The body of the southern resident orca — an endangered species in the United States — was discovered on Long Beach in Washington state in February, just days after HMCS Ottawa conducted sonar training exercises in the waters off Victoria, B.C.
A preliminary examination indicated significant trauma around the head, chest and right side of the orca known as L112, but results of necropsy and pathology tests and a scan of the animal's head are incomplete.
Just hours after the navy sonar tests were heard, southern resident killer whales were spotted in the same area in the Haro Strait that divides Canada and the United States.
The law enforcement office of the U.S. National Oceanic and Atmospheric Administration, or NOAA, has launched an investigation into the death.
Brian Gorman, with NOAA's National Marine Fisheries Service, said investigators haven't made a connection between the naval exercise and the death of the whale.
"That's the first thing we have to determine. Depending on where this investigation leads, I suspect (the investigation) may extend to the Canadians or it may not."
Gorman said the investigation will attempt to determine if there's been a violation of the U.S. Marine Mammal Protection Act.
Scott Veirs, an oceanographer and the president of Beam Reach Marine Science and Sustainability School, has been trying to piece together the puzzle of L112's death and hasn't ruled the Canadian navy out.
"To me it's the most plausible connection," he said in an interview. "It's a difficult but wonderful detective story to try to interpret for the public."
But he also admits that researchers may never know how the animal died.
Veirs and his students have been going over acoustic recordings during the early February exercise to determine where the killer whales were when the sonar went off.
They also heard several large explosions at the same time as the sonar, but haven't been able to confirm if explosives were used in the navy's war games.
No one at the Department of National Defence or Defence Minister Peter MacKay's office returned a request for an interview.
While he's pleased that NOAA has launched an investigation into the death of L112, Veirs wonders why there isn't a similar investigation in Canada.
After the whale's death, Veirs joined more than two dozen environmental groups and 20 whale biologists and other experts on both sides of the border to write to the Canadian and American governments asking for a total ban on naval training using sonar in critical killer whale habitat off the West Coast.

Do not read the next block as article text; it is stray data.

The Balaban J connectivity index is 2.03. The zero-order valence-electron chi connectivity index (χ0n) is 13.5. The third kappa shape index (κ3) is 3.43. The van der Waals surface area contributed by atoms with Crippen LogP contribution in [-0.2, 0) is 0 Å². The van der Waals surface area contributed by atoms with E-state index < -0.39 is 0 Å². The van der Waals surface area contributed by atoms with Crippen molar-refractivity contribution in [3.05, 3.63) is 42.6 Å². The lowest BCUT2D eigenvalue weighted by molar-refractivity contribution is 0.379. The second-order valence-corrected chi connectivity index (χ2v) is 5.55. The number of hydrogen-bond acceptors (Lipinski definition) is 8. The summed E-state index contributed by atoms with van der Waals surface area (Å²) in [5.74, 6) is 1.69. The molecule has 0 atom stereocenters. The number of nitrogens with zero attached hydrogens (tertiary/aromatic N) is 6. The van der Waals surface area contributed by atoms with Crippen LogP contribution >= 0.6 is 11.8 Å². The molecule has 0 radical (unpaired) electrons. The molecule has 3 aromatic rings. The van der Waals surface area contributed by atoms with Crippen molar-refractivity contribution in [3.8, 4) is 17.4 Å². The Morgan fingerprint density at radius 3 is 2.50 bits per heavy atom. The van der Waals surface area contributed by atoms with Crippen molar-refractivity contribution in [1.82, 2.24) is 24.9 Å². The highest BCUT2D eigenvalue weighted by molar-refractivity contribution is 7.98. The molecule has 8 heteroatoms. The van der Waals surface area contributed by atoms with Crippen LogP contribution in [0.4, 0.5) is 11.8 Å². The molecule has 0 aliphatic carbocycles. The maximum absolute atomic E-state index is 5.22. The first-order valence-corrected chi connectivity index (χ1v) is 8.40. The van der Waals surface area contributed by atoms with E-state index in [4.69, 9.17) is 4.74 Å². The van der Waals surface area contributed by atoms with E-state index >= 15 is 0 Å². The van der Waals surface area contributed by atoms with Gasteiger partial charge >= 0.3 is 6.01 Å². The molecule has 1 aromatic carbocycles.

The letter sent to the U.S. Secretary of the Navy Ray Mabus said the American and Canadian navies must work together to protect the species.
"It is simply unacceptable for Canadian naval operations to compromise the Endangered Species Act and Marine Mammal Protection Act and by the U.S. Navy's own procedures."
Just 87 of the rare southern resident killer whales remain in the U.S. No one is allowed to approach one of them within 200 yards or 183 metres, and they must stay out of the path of whales by 400 yards, or 366 metres.
In Canada, the whales are listed as a species at risk, making it illegal to kill or harass the animal. Canada has regulations keeping boats a certain distance from the whales, but is only now considering laws that would enforce a 100-metre exclusion zone around the whales.
The letter sent to Canada's defence minister said the whales were seen within the same area as the Ottawa just hours later.
"This incident underscores the need for stronger protection of these whales, especially within their critical habitat," the letter stated.
The navy's sonar mitigation is based on its ability to maintain a safety zone of 4,000 yards or about 3.6 kilometres.
"Yet southern residents are known to fall completely silent when resting — sometimes for periods of six hours or more — and can be difficult to sight even during the day beyond a few kilometres," the letter noted.
The letter said the Navy's current measures fail to take into account the wide-ranging impacts of the mid-frequency active sonar on the whales and called for the establishment of acoustic sanctuaries in the killer whales' critical habitat areas.
Thirty six hours after the sonar was set off, a group of southern residents from unusually mixed pods was seen in the sheltered waters of Discovery Bay, west of Port Townsend, Wash., an area they had never been seen in decades of whale watching by experts.
That strange behaviour is one of the reasons Robin Baird, a research biologist with the Cascadia Research Collective, signed on to the letter asking to silence sonar.
"That's an area where southern residents have never been recorded in," he said. "It's the kind of place if the whales were the area would duck into in order to get away from the sound."
Baird said his biggest concern is the use of explosives in such war games.
"I think just as a concerned citizen that we should not be dropping bombs or blowing things up where we've got animals of any kind, let alone this apex species that's loved by millions and millions of people."
Joe Olson, the president of Cetacean Research Technology, was another of the 20 biologists and wildlife experts who signed the letter.
Olson said loud noises such as sonar frighten and confuse the whales.
He said when the U.S. Navy's USS Shoup set off its sonar in July 2003, several witnesses watched the whales scatter or come to the surface.
"The whales were acting totally bizarre. They were hiding from the sound on the surface, because when you get to the surface the sound starts to reflect back downward."